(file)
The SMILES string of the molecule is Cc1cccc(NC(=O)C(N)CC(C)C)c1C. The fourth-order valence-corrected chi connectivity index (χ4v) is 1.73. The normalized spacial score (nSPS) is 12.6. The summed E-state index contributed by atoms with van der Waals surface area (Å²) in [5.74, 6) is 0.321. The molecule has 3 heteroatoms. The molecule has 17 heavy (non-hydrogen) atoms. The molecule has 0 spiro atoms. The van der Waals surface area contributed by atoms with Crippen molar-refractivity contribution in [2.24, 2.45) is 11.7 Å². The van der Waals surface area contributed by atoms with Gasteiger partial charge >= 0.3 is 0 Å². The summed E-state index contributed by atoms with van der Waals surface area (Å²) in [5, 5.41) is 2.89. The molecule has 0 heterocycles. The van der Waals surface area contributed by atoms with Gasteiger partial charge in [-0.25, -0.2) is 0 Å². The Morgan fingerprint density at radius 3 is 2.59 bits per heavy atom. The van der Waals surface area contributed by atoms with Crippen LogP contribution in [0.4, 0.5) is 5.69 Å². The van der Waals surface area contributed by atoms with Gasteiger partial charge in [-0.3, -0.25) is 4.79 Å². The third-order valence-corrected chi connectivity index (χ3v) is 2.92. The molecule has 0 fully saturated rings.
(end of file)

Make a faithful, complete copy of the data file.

The SMILES string of the molecule is Cc1cccc(NC(=O)C(N)CC(C)C)c1C. The fourth-order valence-corrected chi connectivity index (χ4v) is 1.73. The normalized spacial score (nSPS) is 12.6. The summed E-state index contributed by atoms with van der Waals surface area (Å²) in [5.74, 6) is 0.321. The molecule has 3 heteroatoms. The molecule has 17 heavy (non-hydrogen) atoms. The molecule has 0 spiro atoms. The van der Waals surface area contributed by atoms with Crippen molar-refractivity contribution in [2.24, 2.45) is 11.7 Å². The van der Waals surface area contributed by atoms with Gasteiger partial charge >= 0.3 is 0 Å². The summed E-state index contributed by atoms with van der Waals surface area (Å²) in [5, 5.41) is 2.89. The molecule has 0 heterocycles. The van der Waals surface area contributed by atoms with Gasteiger partial charge in [-0.25, -0.2) is 0 Å². The Morgan fingerprint density at radius 3 is 2.59 bits per heavy atom. The van der Waals surface area contributed by atoms with Crippen LogP contribution in [0.4, 0.5) is 5.69 Å². The van der Waals surface area contributed by atoms with Gasteiger partial charge in [-0.3, -0.25) is 4.79 Å². The third-order valence-corrected chi connectivity index (χ3v) is 2.92. The molecule has 0 fully saturated rings.